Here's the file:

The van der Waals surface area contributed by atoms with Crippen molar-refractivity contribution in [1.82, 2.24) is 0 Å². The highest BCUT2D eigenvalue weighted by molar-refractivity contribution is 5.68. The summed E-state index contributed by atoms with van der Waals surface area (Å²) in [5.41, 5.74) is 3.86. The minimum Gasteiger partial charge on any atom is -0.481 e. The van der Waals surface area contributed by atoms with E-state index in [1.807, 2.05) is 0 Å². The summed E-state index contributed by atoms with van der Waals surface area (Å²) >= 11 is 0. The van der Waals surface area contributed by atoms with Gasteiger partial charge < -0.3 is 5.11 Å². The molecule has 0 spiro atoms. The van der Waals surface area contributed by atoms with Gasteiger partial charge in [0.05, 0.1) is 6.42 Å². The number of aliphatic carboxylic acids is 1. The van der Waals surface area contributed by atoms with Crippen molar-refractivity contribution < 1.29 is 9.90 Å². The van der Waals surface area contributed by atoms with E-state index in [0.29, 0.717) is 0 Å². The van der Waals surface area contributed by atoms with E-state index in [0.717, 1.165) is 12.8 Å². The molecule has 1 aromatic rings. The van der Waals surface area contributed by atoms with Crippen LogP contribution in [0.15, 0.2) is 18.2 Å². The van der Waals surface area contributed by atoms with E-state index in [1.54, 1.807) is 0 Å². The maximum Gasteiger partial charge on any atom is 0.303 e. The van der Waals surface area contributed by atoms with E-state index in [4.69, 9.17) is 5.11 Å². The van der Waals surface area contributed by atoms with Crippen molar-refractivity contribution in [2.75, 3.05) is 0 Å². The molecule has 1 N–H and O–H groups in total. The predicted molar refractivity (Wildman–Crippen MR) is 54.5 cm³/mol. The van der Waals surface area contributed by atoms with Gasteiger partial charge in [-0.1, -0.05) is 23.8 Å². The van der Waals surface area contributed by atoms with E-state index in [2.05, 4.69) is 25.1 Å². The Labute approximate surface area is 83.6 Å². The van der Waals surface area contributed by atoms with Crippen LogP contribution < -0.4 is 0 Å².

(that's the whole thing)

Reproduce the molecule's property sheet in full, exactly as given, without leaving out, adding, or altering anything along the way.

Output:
The van der Waals surface area contributed by atoms with Crippen molar-refractivity contribution in [1.82, 2.24) is 0 Å². The highest BCUT2D eigenvalue weighted by molar-refractivity contribution is 5.68. The summed E-state index contributed by atoms with van der Waals surface area (Å²) in [5.41, 5.74) is 3.86. The minimum Gasteiger partial charge on any atom is -0.481 e. The van der Waals surface area contributed by atoms with E-state index in [1.807, 2.05) is 0 Å². The summed E-state index contributed by atoms with van der Waals surface area (Å²) >= 11 is 0. The van der Waals surface area contributed by atoms with Gasteiger partial charge < -0.3 is 5.11 Å². The molecule has 0 spiro atoms. The van der Waals surface area contributed by atoms with Gasteiger partial charge in [0.05, 0.1) is 6.42 Å². The number of aliphatic carboxylic acids is 1. The van der Waals surface area contributed by atoms with Crippen molar-refractivity contribution < 1.29 is 9.90 Å². The van der Waals surface area contributed by atoms with E-state index in [0.29, 0.717) is 0 Å². The van der Waals surface area contributed by atoms with E-state index in [0.717, 1.165) is 12.8 Å². The molecule has 1 aromatic rings. The van der Waals surface area contributed by atoms with Crippen LogP contribution in [0.15, 0.2) is 18.2 Å². The van der Waals surface area contributed by atoms with E-state index in [1.54, 1.807) is 0 Å². The maximum Gasteiger partial charge on any atom is 0.303 e. The van der Waals surface area contributed by atoms with E-state index in [4.69, 9.17) is 5.11 Å². The van der Waals surface area contributed by atoms with Crippen molar-refractivity contribution in [2.75, 3.05) is 0 Å². The molecule has 1 N–H and O–H groups in total. The predicted molar refractivity (Wildman–Crippen MR) is 54.5 cm³/mol. The van der Waals surface area contributed by atoms with Gasteiger partial charge in [-0.1, -0.05) is 23.8 Å². The van der Waals surface area contributed by atoms with E-state index in [2.05, 4.69) is 25.1 Å². The Labute approximate surface area is 83.6 Å². The van der Waals surface area contributed by atoms with Crippen LogP contribution < -0.4 is 0 Å².